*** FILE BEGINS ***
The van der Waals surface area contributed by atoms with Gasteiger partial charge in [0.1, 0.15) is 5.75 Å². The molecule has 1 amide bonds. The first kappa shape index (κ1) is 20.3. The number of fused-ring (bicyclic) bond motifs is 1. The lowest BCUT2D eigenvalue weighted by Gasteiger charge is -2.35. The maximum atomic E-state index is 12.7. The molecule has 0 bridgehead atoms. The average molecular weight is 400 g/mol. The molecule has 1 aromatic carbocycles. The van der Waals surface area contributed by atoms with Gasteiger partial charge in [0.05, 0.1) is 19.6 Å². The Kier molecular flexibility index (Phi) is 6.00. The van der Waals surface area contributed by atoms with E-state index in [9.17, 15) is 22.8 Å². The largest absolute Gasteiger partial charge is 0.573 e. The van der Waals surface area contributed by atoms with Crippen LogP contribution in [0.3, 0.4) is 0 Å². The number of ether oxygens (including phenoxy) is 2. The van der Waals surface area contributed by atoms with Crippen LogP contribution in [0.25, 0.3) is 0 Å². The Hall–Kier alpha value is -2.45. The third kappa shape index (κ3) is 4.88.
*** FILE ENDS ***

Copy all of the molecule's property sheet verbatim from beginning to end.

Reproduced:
The van der Waals surface area contributed by atoms with Gasteiger partial charge in [0.1, 0.15) is 5.75 Å². The molecule has 1 amide bonds. The first kappa shape index (κ1) is 20.3. The number of fused-ring (bicyclic) bond motifs is 1. The lowest BCUT2D eigenvalue weighted by Gasteiger charge is -2.35. The maximum atomic E-state index is 12.7. The molecule has 0 bridgehead atoms. The average molecular weight is 400 g/mol. The molecule has 1 aromatic carbocycles. The van der Waals surface area contributed by atoms with Gasteiger partial charge in [0.05, 0.1) is 19.6 Å². The Kier molecular flexibility index (Phi) is 6.00. The van der Waals surface area contributed by atoms with E-state index in [9.17, 15) is 22.8 Å². The largest absolute Gasteiger partial charge is 0.573 e. The van der Waals surface area contributed by atoms with Crippen LogP contribution in [0.3, 0.4) is 0 Å². The number of ether oxygens (including phenoxy) is 2. The van der Waals surface area contributed by atoms with Crippen LogP contribution in [0.25, 0.3) is 0 Å². The Hall–Kier alpha value is -2.45. The third kappa shape index (κ3) is 4.88.